After a few hours of island life, we returned to Yandup for a lunch of fresh fish, rice and vegetables. I then retired to the hammock on the porch of my bungalow, and admired the view of sea and verdant mountains. I was about to slip into a siesta when I heard the sound of a conch bugle, which meant it was time for our tour of Playón Chico village.
A stroll through a Guna village is like stepping back in time, but for the cell phones and radios. Our guide led us through a maze of pathways lined with the cane walls of traditional Guna homes, with a few cement-block buildings scattered here and there – the clinic, a school, a store. Children played in the sandy streets, men chatted on stoops, and Guna women passed us in psychedelic outfits.
One of the most spectacular things about Guna Yala is the traditional dress of its women, which includes a bright-colored skirt and scarf, hand-stitched molas (fabric pictures) worn on their blouses, and intricate beadwork on their calves and forearms. That exotic costume evokes India, whereas their paradisiacal islands are right out of the South Pacific, yet Guna Yala is just a few hours from Miami, and less than an hour by small plane from the skyscrapers of Panama City.
Our guide stopped at the Casa de la Cultura, a massive thatched hall found near the centre of every Guna community. Villagers gather there on certain nights to listen to the sahilas (chiefs) sing ancient songs – which tell the history and legends of the Guna – from their seats in hammocks.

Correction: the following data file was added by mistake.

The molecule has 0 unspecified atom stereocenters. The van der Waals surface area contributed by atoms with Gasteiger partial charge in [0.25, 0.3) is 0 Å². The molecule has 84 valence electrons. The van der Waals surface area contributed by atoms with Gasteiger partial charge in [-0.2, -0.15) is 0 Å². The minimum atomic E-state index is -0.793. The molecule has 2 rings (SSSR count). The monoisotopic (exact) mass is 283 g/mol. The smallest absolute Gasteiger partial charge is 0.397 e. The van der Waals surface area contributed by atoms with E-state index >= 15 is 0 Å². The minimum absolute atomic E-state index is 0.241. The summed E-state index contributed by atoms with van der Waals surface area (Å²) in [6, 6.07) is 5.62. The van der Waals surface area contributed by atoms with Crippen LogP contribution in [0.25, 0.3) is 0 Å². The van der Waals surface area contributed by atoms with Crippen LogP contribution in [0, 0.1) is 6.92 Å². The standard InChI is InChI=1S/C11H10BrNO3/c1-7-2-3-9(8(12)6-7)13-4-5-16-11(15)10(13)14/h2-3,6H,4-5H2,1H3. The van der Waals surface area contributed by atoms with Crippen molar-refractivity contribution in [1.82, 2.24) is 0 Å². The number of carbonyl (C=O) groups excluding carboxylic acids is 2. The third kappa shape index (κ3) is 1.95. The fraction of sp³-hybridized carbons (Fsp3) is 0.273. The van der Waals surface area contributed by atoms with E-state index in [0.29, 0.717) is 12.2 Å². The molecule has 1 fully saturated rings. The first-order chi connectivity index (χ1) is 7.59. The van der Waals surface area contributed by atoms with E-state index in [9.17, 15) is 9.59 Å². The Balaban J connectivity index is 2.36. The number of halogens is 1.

On the island’s main street, dozens of women had set up tables in front of their homes to sell handicrafts – beadwork, carved wooden figures, shells. A group of dancers performed a traditional Guna folkdance – rhythmically hopping back and forth while playing panpipes and maracas – for tips. Hundreds of colorful molas were hung in front of the cane walls in hopes of enticing the foreign shoppers.
Molas are one of Panama’s most popular souvenirs, and are sometimes sewn into shoulder bags and clothing, or framed to hang on walls. All Guna women sew molas, both to wear and sell, and they provide one of the main sources of income for people on the islands, along with the sale of coconuts and lobster. Unfortunately, the limited economic options in Guna Yala have led tens of thousands to abandon their island paradise – perhaps half the Guna population – and move to Panama City and other parts of the country to find jobs. Those “expat” Gunas send money to their relatives on the islands, which helps keep the local economy afloat.